TV Creators Warn FCC: Don’t Let Internet Become ‘Like Cable Television’

TV Showrunners to FCC: Internet Risks

As the FCC prepares new rules of the road for the Internet, more than 240 TV showrunners and creators have signed on to a Writers Guild of America West letter urging the commission to avoid regulations that would allow content companies to pay for speedier delivery to users.

The letter, sent on Tuesday, was the most significant response yet from Hollywood figures as the commission prepares for a key vote on Thursday.

FCC chairman Tom Wheeler outlined a proposal last month that would allow for certain forms of paid prioritization, and it was met by a storm of protest from public interest groups and some Capitol Hill lawmakers who see it as watering down the concept of net neutrality, and opening the door to a two-tiered Internet, in which media conglomerates can pay ISPs for “fast lanes” to consumers.

Wheeler has since revised his proposal, in an effort to prohibit an ISP from slowing non-paying traffic in order to boost the more lucrative fast lanes. But he also is seeking public comment on whether to pursue a stronger form of regulation, that of declaring the Internet a utility and putting it under the same kind of oversight as phone companies.

In the letter, the writers argue that “if Net Neutrality is neutered, the Internet will become like cable television. A few corporate gatekeepers such as Comcast will be allowed to decide what content consumers can access and on what terms. The danger is that blocking, discrimination and paid prioritization could occur.

“This puts decision making and power over the Internet in the hands of the few, especially those with money. The Internet is too vital to the free exchange of ideas to allow the few companies who control Internet technology to edit the ideas and content that flow through it.”

The signers include an array of top showrunners, including John Wells, Matthew Weiner and Howard Gordon. They do not explicitly urge the FCC to pursue regulation that would treat the Internet like a utility, but they note that it has worked “like the phone lines.” Their biggest message is that the Internet has opened up new opportunities for content creators, giving them new options after a wave of media consolidation in the past two decades.

“There are new buyers for what we as writers create. But if this new competition is unfairly pushed aside because the FCC adopts weak rules, rather than allowing consumers to decide what they prefer, neither innovation nor the best interests of society will be served,” the letter says.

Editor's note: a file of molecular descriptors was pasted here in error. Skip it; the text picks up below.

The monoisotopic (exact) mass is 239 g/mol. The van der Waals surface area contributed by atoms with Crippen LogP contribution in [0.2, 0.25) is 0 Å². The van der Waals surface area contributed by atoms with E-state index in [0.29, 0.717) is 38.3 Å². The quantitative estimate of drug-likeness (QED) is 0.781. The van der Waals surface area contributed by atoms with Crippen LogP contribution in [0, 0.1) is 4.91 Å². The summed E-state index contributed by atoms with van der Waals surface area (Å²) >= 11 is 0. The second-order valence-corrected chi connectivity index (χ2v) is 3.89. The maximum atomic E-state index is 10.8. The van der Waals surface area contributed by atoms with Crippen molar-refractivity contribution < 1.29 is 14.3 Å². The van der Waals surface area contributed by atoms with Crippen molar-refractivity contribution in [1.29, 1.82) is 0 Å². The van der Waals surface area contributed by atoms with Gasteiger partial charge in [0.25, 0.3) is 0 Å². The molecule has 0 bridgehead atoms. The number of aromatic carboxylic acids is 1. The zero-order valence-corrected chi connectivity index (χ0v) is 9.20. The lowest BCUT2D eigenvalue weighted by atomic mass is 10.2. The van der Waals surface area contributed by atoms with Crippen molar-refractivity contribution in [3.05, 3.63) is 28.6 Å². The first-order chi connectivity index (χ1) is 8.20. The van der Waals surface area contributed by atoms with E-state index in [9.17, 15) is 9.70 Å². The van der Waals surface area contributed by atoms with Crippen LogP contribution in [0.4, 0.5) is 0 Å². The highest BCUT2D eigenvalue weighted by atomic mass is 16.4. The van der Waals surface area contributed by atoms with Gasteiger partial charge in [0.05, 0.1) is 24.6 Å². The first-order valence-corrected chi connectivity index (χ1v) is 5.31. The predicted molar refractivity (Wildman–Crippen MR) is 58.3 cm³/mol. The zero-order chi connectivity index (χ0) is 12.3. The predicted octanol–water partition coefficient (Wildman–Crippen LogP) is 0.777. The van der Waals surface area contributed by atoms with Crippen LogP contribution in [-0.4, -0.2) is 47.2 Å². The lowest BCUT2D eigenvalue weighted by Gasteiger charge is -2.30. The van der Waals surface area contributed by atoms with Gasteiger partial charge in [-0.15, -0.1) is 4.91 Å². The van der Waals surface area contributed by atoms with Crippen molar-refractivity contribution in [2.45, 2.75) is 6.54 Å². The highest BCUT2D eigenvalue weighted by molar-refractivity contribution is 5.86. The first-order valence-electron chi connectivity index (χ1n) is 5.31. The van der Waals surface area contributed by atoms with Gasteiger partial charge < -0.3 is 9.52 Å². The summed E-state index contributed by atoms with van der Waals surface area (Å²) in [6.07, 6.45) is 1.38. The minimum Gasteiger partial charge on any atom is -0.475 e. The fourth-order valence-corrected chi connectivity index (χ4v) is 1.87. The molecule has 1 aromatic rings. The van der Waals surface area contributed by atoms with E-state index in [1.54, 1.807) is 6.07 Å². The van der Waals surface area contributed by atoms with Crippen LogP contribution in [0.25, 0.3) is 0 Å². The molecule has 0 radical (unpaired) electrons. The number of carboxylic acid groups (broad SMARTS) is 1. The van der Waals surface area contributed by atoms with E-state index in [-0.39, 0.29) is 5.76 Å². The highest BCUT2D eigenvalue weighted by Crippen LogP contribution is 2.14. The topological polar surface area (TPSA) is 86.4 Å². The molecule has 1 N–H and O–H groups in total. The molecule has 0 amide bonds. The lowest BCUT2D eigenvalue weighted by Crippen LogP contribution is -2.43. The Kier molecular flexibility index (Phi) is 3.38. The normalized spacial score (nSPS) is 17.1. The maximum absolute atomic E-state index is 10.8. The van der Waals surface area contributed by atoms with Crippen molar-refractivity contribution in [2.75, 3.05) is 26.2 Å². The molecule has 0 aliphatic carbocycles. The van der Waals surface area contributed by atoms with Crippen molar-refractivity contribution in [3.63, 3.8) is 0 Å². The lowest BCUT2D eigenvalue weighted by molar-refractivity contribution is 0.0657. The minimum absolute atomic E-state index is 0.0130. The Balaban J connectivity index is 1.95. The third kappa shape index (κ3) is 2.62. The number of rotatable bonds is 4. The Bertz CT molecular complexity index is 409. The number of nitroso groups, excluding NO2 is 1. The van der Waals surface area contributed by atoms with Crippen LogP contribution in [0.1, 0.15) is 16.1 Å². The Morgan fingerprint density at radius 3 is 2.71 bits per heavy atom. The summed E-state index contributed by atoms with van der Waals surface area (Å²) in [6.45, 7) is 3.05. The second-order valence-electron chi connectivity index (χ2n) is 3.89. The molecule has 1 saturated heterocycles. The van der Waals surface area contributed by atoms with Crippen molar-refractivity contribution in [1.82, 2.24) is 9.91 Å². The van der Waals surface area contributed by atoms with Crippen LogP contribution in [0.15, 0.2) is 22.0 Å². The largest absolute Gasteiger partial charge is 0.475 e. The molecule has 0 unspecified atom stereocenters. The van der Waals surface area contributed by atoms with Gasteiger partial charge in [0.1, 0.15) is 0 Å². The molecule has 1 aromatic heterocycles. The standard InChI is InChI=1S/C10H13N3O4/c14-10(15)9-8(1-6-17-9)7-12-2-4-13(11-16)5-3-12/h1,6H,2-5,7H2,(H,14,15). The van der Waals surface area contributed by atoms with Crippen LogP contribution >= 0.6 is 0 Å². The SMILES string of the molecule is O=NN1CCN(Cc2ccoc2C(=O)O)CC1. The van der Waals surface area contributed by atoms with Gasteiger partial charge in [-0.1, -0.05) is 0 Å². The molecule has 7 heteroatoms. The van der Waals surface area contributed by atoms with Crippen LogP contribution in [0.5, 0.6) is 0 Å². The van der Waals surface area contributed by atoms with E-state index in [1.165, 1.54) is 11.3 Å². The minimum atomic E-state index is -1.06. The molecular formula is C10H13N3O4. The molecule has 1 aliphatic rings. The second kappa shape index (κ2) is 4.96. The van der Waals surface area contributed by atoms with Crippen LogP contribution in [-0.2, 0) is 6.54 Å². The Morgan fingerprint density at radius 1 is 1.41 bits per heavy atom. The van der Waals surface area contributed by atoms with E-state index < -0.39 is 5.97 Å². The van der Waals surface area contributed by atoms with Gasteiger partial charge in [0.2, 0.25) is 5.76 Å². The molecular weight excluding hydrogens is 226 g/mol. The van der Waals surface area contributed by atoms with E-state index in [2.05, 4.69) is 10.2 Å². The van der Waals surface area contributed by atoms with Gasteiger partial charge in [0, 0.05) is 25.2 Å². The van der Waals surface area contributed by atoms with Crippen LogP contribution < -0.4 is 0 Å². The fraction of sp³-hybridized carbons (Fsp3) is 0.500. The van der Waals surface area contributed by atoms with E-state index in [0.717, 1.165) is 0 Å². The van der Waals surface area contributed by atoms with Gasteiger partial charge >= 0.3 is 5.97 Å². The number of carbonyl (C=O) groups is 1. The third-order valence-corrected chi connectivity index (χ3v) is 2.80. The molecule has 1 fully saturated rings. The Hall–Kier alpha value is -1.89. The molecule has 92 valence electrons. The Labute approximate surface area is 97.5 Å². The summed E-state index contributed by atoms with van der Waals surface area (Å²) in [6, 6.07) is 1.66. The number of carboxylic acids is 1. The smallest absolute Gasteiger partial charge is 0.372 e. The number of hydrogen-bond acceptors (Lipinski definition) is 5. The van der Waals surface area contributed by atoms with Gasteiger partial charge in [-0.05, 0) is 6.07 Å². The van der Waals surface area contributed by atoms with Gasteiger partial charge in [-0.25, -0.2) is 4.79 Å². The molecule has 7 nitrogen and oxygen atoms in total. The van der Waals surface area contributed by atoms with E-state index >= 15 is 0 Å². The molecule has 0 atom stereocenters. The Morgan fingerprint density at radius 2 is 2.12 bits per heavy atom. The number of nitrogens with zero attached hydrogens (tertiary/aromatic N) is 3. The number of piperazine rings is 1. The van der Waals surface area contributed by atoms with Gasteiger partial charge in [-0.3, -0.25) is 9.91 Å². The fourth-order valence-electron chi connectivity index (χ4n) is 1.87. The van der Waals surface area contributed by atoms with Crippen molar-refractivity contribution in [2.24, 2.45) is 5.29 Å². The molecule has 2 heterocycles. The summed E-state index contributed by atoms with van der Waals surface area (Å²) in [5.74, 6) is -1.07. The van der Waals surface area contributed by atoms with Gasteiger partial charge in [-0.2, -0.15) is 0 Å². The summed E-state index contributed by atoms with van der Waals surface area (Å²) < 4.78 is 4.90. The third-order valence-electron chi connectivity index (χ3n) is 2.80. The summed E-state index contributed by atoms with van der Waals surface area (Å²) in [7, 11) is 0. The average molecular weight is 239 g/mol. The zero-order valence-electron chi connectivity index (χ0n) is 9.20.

There has been a flurry of lobbying of the FCC before Thursday’s meeting, where the commissioners will decide whether to place Wheeler’s proposal out for formal public comment.

Earlier today, the public interest group Free Press released a letter from dozens of artists and musicians in which they argued that allowing for paid prioritization would ultimate shift “power away from individual artists and creators” and interfere “with freedom of speech and expression.” Among those who signed were Mark Ruffalo, Fred Armisen, James Schamus, Michael Stipe and Oliver Stone.

While the backlash against Wheeler’s initial proposal has stirred the creative community, it also appears to have triggered concern among Internet providers that the FCC will respond to the outcry by ultimately pursuing a stronger regulatory hand. Some 28 CEOs from broadband Internet companies urged the commission to pursue a light regulatory touch.

Classifying the Internet as a public utility — called “Title II” in regulatory parlance —  “would greatly distort the future development of, and investment in, tomorrow’s broadband networks and services.” Among those who signed the letter were Comcast CEO Brian Roberts, Time Warner Cable CEO Rob Marcus, AT&T CEO Randall Stephenson and Verizon CEO Lowell McAdam. The complete letter is here.

They warned that under “Title II,” “new service offerings, options and features would be delayed or altogether foregone. Consumers would face less choice, and a less adaptive and responsive Internet. An era of differentiation, innovation and experimentation would be replaced with a series of — Government may I? requests from American entrepreneurs. That cannot be, and must not become, the U.S. Internet of tomorrow.”

The irony is that that last time that the FCC wrote open Internet rules, in 2010, it declined to regulate broadband as a utility and instead pursued a less restrictive approach that nevertheless prohibited Internet providers from blocking or discriminating against certain types of content. Yet Verizon still challenged those rules in court, leading to the D.C. Circuit decision in January in which the most significant parts of the FCC’s open Internet rules were struck down. That is what led to the latest debate as Wheeler pursues a new approach.